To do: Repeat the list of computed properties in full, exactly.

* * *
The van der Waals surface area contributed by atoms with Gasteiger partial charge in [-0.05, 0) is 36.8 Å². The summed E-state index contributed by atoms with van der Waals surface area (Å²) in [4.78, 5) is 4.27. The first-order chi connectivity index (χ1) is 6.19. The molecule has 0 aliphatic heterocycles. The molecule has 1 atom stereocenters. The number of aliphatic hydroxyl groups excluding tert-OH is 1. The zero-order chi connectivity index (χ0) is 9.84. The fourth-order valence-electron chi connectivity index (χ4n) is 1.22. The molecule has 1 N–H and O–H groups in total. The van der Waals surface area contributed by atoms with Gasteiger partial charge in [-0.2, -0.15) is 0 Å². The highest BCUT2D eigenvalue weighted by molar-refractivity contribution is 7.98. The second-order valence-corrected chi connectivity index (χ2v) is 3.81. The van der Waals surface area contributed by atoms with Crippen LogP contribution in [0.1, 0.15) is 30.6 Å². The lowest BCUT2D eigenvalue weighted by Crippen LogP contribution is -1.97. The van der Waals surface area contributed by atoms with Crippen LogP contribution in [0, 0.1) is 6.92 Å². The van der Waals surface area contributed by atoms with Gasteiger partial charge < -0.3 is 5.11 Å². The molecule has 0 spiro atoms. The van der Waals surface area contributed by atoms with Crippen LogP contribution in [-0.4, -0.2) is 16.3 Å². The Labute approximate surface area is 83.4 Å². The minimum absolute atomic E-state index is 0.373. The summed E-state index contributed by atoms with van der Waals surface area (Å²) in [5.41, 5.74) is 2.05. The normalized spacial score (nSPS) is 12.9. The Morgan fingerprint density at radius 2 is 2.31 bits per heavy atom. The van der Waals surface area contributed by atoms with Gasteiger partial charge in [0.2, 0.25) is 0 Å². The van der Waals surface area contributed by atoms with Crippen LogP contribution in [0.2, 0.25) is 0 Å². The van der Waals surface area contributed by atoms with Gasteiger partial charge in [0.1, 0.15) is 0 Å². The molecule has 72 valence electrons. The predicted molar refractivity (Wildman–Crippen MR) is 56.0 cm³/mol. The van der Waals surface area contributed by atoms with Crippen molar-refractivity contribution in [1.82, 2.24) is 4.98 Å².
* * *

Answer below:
The van der Waals surface area contributed by atoms with Gasteiger partial charge in [-0.05, 0) is 36.8 Å². The summed E-state index contributed by atoms with van der Waals surface area (Å²) in [4.78, 5) is 4.27. The first-order chi connectivity index (χ1) is 6.19. The molecule has 0 aliphatic heterocycles. The molecule has 1 atom stereocenters. The number of aliphatic hydroxyl groups excluding tert-OH is 1. The zero-order chi connectivity index (χ0) is 9.84. The fourth-order valence-electron chi connectivity index (χ4n) is 1.22. The molecule has 1 N–H and O–H groups in total. The van der Waals surface area contributed by atoms with Gasteiger partial charge in [-0.2, -0.15) is 0 Å². The highest BCUT2D eigenvalue weighted by molar-refractivity contribution is 7.98. The second-order valence-corrected chi connectivity index (χ2v) is 3.81. The van der Waals surface area contributed by atoms with Crippen LogP contribution in [0.1, 0.15) is 30.6 Å². The lowest BCUT2D eigenvalue weighted by Crippen LogP contribution is -1.97. The van der Waals surface area contributed by atoms with Crippen LogP contribution in [0, 0.1) is 6.92 Å². The van der Waals surface area contributed by atoms with Gasteiger partial charge < -0.3 is 5.11 Å². The molecule has 0 spiro atoms. The van der Waals surface area contributed by atoms with Crippen LogP contribution in [-0.4, -0.2) is 16.3 Å². The Labute approximate surface area is 83.4 Å². The minimum absolute atomic E-state index is 0.373. The summed E-state index contributed by atoms with van der Waals surface area (Å²) in [5.41, 5.74) is 2.05. The normalized spacial score (nSPS) is 12.9. The Morgan fingerprint density at radius 2 is 2.31 bits per heavy atom. The van der Waals surface area contributed by atoms with Gasteiger partial charge in [0.2, 0.25) is 0 Å². The van der Waals surface area contributed by atoms with Crippen LogP contribution in [0.2, 0.25) is 0 Å². The van der Waals surface area contributed by atoms with Gasteiger partial charge in [0.1, 0.15) is 0 Å². The molecule has 72 valence electrons. The predicted molar refractivity (Wildman–Crippen MR) is 56.0 cm³/mol. The van der Waals surface area contributed by atoms with Crippen molar-refractivity contribution in [1.82, 2.24) is 4.98 Å².